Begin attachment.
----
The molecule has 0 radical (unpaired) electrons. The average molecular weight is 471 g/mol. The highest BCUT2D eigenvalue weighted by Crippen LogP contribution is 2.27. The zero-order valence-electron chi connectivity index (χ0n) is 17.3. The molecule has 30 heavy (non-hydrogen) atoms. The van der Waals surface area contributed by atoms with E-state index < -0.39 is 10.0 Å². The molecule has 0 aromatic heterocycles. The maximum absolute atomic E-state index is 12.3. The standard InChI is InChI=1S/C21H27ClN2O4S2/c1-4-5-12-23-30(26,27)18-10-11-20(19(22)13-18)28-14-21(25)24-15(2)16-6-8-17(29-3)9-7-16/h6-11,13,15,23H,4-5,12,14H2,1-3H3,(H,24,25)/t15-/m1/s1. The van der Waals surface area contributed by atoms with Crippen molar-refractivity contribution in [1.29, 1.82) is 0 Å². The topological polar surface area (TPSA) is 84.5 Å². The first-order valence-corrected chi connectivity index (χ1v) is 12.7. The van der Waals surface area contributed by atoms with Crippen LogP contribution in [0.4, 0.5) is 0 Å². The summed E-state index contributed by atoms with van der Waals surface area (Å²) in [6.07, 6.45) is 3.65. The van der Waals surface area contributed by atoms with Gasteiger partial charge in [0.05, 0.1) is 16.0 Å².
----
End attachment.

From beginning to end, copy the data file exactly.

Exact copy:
The molecule has 0 radical (unpaired) electrons. The average molecular weight is 471 g/mol. The highest BCUT2D eigenvalue weighted by Crippen LogP contribution is 2.27. The zero-order valence-electron chi connectivity index (χ0n) is 17.3. The molecule has 30 heavy (non-hydrogen) atoms. The van der Waals surface area contributed by atoms with E-state index < -0.39 is 10.0 Å². The molecule has 0 aromatic heterocycles. The maximum absolute atomic E-state index is 12.3. The standard InChI is InChI=1S/C21H27ClN2O4S2/c1-4-5-12-23-30(26,27)18-10-11-20(19(22)13-18)28-14-21(25)24-15(2)16-6-8-17(29-3)9-7-16/h6-11,13,15,23H,4-5,12,14H2,1-3H3,(H,24,25)/t15-/m1/s1. The van der Waals surface area contributed by atoms with Crippen molar-refractivity contribution in [1.29, 1.82) is 0 Å². The topological polar surface area (TPSA) is 84.5 Å². The first-order valence-corrected chi connectivity index (χ1v) is 12.7. The van der Waals surface area contributed by atoms with Crippen LogP contribution in [0.4, 0.5) is 0 Å². The summed E-state index contributed by atoms with van der Waals surface area (Å²) in [6.07, 6.45) is 3.65. The van der Waals surface area contributed by atoms with Gasteiger partial charge in [0.05, 0.1) is 16.0 Å².